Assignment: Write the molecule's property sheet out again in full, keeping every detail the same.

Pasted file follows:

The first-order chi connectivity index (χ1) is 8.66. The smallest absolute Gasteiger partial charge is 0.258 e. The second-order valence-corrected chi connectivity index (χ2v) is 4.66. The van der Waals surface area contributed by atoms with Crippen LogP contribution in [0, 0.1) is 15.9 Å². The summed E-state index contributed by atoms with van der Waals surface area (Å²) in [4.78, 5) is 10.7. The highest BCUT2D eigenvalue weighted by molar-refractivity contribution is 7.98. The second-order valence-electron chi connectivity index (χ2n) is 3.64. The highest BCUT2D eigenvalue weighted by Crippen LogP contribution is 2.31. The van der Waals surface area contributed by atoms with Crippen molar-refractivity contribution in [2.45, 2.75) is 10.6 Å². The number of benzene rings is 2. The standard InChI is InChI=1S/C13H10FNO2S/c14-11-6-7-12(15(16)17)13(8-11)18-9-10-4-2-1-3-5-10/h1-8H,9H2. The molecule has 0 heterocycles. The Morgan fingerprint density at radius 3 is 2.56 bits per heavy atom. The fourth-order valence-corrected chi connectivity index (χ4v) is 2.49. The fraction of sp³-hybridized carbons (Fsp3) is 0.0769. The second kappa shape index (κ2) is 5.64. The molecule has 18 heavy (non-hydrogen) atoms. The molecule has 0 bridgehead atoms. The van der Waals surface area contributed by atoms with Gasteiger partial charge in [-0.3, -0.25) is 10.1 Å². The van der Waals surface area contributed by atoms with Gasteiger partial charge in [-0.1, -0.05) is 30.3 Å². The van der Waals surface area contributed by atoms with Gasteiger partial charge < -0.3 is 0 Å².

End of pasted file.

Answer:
The first-order chi connectivity index (χ1) is 8.66. The smallest absolute Gasteiger partial charge is 0.258 e. The second-order valence-corrected chi connectivity index (χ2v) is 4.66. The van der Waals surface area contributed by atoms with Crippen LogP contribution in [0, 0.1) is 15.9 Å². The summed E-state index contributed by atoms with van der Waals surface area (Å²) in [4.78, 5) is 10.7. The highest BCUT2D eigenvalue weighted by molar-refractivity contribution is 7.98. The second-order valence-electron chi connectivity index (χ2n) is 3.64. The highest BCUT2D eigenvalue weighted by Crippen LogP contribution is 2.31. The van der Waals surface area contributed by atoms with Crippen molar-refractivity contribution in [2.45, 2.75) is 10.6 Å². The number of benzene rings is 2. The standard InChI is InChI=1S/C13H10FNO2S/c14-11-6-7-12(15(16)17)13(8-11)18-9-10-4-2-1-3-5-10/h1-8H,9H2. The molecule has 0 heterocycles. The Morgan fingerprint density at radius 3 is 2.56 bits per heavy atom. The fourth-order valence-corrected chi connectivity index (χ4v) is 2.49. The fraction of sp³-hybridized carbons (Fsp3) is 0.0769. The second kappa shape index (κ2) is 5.64. The molecule has 18 heavy (non-hydrogen) atoms. The molecule has 0 bridgehead atoms. The van der Waals surface area contributed by atoms with Gasteiger partial charge in [-0.3, -0.25) is 10.1 Å². The van der Waals surface area contributed by atoms with Gasteiger partial charge in [-0.1, -0.05) is 30.3 Å². The van der Waals surface area contributed by atoms with Gasteiger partial charge < -0.3 is 0 Å².